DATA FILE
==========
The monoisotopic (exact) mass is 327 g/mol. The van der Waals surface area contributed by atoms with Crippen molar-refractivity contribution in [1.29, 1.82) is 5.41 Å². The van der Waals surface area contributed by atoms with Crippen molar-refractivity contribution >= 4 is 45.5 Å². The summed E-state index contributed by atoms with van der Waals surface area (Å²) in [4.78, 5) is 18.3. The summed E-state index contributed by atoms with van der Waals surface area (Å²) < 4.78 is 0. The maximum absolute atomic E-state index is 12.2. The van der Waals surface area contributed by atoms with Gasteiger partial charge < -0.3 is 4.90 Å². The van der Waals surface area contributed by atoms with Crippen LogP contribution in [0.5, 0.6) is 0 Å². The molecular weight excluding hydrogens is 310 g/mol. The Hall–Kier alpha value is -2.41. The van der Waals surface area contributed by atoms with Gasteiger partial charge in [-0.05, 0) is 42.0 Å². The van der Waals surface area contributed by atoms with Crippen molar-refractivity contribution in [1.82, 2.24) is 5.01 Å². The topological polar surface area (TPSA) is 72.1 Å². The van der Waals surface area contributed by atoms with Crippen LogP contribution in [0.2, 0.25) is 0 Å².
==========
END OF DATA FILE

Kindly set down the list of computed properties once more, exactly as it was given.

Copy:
The monoisotopic (exact) mass is 327 g/mol. The van der Waals surface area contributed by atoms with Crippen molar-refractivity contribution in [1.29, 1.82) is 5.41 Å². The van der Waals surface area contributed by atoms with Crippen molar-refractivity contribution >= 4 is 45.5 Å². The summed E-state index contributed by atoms with van der Waals surface area (Å²) in [4.78, 5) is 18.3. The summed E-state index contributed by atoms with van der Waals surface area (Å²) < 4.78 is 0. The maximum absolute atomic E-state index is 12.2. The van der Waals surface area contributed by atoms with Gasteiger partial charge < -0.3 is 4.90 Å². The van der Waals surface area contributed by atoms with Crippen LogP contribution in [0.5, 0.6) is 0 Å². The molecular weight excluding hydrogens is 310 g/mol. The Hall–Kier alpha value is -2.41. The van der Waals surface area contributed by atoms with Gasteiger partial charge in [-0.05, 0) is 42.0 Å². The van der Waals surface area contributed by atoms with Crippen molar-refractivity contribution in [1.82, 2.24) is 5.01 Å². The topological polar surface area (TPSA) is 72.1 Å². The van der Waals surface area contributed by atoms with Crippen LogP contribution in [0.2, 0.25) is 0 Å².